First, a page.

The German Speaking Congregation

The German Church at 1 Chalmers Crescent has, since 1954, been the home of the German Speaking Congregation which is recognised as the successor to an older congregation established in 1862. This had its own church building on the north side of Edinburgh but was disbanded at the outbreak of World War 1. In 1954, the congregation, which between the wars had met in a side chapel of St Mary’s Cathedral, moved into the building formerly occupied by Glendinning’s Academy of Dancing. They converted this into a church cum manse but dry rot set in and as a result the building was demolished and the present church centre built in 1967. Since members come from a variety of denominational backgrounds, the worship incorporates elements of both Lutheran and Reformed practice. (These sketches are indebted to various sources, including material from a Newsletter item by Elsa Hendry, and ‘The Kirks of Edinburgh’, A. Ian Dunlop.) Sheila Reid – July 2003 (see Salisbury) (see St Catherines) (see The site of the Argyle church) (see Marchmont-St Giles) (see The German-speaking Church: Laudate House)

Churches – personal memories

In the 1930s Allotments at Blackford were superseded by the Reid Memorial Church, which we watched being built. Later Fountainhall Road Church was amalgamated with Mayfield and the building demolished and replaced by the present Newington library. Sundays were much more strictly observed than now. My grandfather, a convert of Sankey and Moodie, the American evangelists, served as a missionary in China, and was deeply religious. His diaries of the 1920’s and 30’s recorded the exact text and a resume of the sermon preached at Warrender Church. From the age of seven I walked with my family to the Church in the morning and again in the afternoon for Sunday School: No gardening was done and a general quietness pervaded the household: I do not remember ever resenting this: swings at the Meadows were tied up to prevent their use, and last year when I passed at noon on a Sunday and heard the noise emanating from the circus, I paused. Perhaps the Scottish Sabbath was too strict, but has the pendulum not swung too far?Maud Harrison – July 2003 (see Brief sketches of local churches)

Marchmont-St Giles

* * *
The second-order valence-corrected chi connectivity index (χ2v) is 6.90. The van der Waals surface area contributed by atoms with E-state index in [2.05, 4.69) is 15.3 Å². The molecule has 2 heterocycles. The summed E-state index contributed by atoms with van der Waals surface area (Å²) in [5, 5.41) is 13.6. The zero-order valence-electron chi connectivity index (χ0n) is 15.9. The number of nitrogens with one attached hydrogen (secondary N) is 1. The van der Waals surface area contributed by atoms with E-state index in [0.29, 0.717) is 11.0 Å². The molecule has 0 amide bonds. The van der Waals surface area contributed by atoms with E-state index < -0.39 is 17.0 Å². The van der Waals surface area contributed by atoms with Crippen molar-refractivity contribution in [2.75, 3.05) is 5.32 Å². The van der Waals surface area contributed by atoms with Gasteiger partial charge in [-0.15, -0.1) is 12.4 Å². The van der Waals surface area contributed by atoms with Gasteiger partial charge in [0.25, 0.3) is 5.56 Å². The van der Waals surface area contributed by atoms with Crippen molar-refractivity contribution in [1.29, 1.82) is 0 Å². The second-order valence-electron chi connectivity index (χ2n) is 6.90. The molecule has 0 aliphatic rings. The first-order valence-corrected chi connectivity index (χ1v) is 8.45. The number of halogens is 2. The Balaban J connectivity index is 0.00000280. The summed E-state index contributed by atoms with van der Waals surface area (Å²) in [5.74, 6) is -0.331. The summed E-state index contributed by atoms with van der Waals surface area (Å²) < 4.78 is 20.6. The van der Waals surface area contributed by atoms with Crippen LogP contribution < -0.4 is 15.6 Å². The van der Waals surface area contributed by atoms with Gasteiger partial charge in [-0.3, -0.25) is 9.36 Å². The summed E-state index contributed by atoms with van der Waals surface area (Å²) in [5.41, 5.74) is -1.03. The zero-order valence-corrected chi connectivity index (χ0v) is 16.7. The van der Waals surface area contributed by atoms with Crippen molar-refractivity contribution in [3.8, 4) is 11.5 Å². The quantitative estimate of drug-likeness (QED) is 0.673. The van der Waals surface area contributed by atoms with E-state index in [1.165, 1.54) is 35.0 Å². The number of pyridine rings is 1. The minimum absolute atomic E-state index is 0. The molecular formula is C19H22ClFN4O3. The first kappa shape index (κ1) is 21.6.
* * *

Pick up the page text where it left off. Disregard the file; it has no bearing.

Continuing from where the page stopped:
I was joint-minister of Marchmont St Giles’ Church, along with Donald Stephen from 1991-2001. Jobsharing is an unusual arrangement in the church but it was a happy one for me. I knew Donald and the congregation well as I had spent time with them in the 80s as student, then locum, and later as missionary partner, and I was delighted to return as ‘one half’ of the minister. (Before going further I must explain that I was a mature student or even, like cheese, extra mature, and the ten years Donald and I worked together took us both up to retirement.) But if I came late to ministry, my links with the Grange go back much further. In 1958-59 before getting married I lived in a flat on the top floor of 5 Whitehouse Terrace and caught the 39 bus every morning as the first part of my cross-city journey to Ferranti’s at Crewe Toll. During the 60s and 70s my husband and I and our 3 small children stayed more than once in the Church of Scotland furlough house at 2 Grange Loan Gardens, and Lover’s Loan was our regular route to Sciennes School. When I look back to those days I think of the beautiful stone walls of the Grange, the trees and the gardens and I am very thankful that that is still the general impression the area gives – provided you can close your eyes and your ears to the traffic! And with the ever-increasing traffic we reach the 1990s and my years at Marchmont St Giles’. Many of my memories are of beauty – the sun shining in through the stained glass windows; a great cornucopia of fruit and vegetables at the entrance for Harvest Thanksgiving; Easter Day and every pew decorated with posies of daffodils, to be taken at the end of the service to housebound neighbours. And that of course leads on to people, for church buildings are a means not an end, and without life they are an empty shell. The people who throng my memories are of all ages: little children learning to interact with each other in the safe environment of the Playgroup; Rainbow Brownies exploring the Discovery Trail round the church, fascinated by the mouse carved on the lectern, puzzled to guess how many pipes the organ has (the answer is over 1000); teenagers selling fairly traded coffee to help 3rd World producers; family groups filling the candle-lit church for the Watchnight Service; friends from Newington Council of Churches packing the church for Songs of Praise (when the volume of sound nearly lifted the roof off); elderly people enjoying church lunches on first Sundays of the month; people of all ages working together to raise money for Christian Aid, for the homeless, for projects in Africa and Asia. Of course there are memories of other kinds as well – the freezing day when the heating didn’t switch on, the would-be projects that never came to anything, the sadness of untimely deaths, but these dark threads have their place in the tapestry and give it depth. They come into perspective when seen in relation to a service the children of the church devised and led in 2001 on the theme of the Prodigal Son. When the waiting father (aged 10), saw his wastrel son in the distance, he ran the length of the church to meet him, threw his arms round him and hugged him. The child’s understanding of unconditional love enabled the rest of us to comprehend it better. Times move on, children grow up, ministers retire, the church finds new ways to be the church, but such things are changeless and hold the past and the future together.Rev Elspeth Dougall – June 2003 (see Marchmont-St Giles) (see Brief sketches of local churches)